In the news this week, Google is assisting in making the Dead Sea Scrolls available online in the near future, a Virginia textbook has been criticized for misrepresenting the numbers of black Confederate soldiers, and for those in the D.C.
In the news this week, the Oxford English Dictionary says goodbye to print, NARA releases a new report on Web 2.0 tools, and the New York Times publishes an obituary for David Weber. Also read about a Constitution Day panel
New this week, the FBI has released Howard Zinn’s security file, historian Michael A. Bellesiles attempts to shed past controversy, the National Library of Medicine digitizes a 19th century manuscript, the National Museum of American History puts archival footage to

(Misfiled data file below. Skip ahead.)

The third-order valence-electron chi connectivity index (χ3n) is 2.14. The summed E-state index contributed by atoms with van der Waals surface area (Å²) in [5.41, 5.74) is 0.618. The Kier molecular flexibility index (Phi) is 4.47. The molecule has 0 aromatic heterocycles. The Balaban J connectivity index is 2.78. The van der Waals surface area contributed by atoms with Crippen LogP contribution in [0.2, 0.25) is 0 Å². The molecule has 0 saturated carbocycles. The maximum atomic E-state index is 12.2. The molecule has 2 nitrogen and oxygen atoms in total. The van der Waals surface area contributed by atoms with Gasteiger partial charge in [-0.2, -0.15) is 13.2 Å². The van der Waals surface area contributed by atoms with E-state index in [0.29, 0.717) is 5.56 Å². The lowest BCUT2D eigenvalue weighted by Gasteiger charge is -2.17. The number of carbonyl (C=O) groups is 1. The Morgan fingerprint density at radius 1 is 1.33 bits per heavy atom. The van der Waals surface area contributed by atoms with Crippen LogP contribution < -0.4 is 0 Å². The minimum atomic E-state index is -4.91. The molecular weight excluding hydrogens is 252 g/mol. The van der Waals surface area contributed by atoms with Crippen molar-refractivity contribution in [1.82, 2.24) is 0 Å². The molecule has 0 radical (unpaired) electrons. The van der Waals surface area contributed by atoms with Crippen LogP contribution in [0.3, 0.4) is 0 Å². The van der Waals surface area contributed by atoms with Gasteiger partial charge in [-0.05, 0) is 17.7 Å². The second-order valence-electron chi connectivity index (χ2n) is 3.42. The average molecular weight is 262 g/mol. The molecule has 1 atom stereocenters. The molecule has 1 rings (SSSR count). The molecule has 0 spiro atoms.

Last week the AHA announced its new report (with the OAH and NCPH) on how public history should factor in to tenure and promotion proceedings, and this week Inside Higher Ed takes note. In other news, the University of Tennessee
Last week, former president of the AHA Jonathan Spence gave the 39th Jefferson Lecture in the Humanities. We start off this week with two related links on what he said. Then, John Fea live blogs the Texas Social Studies hearings,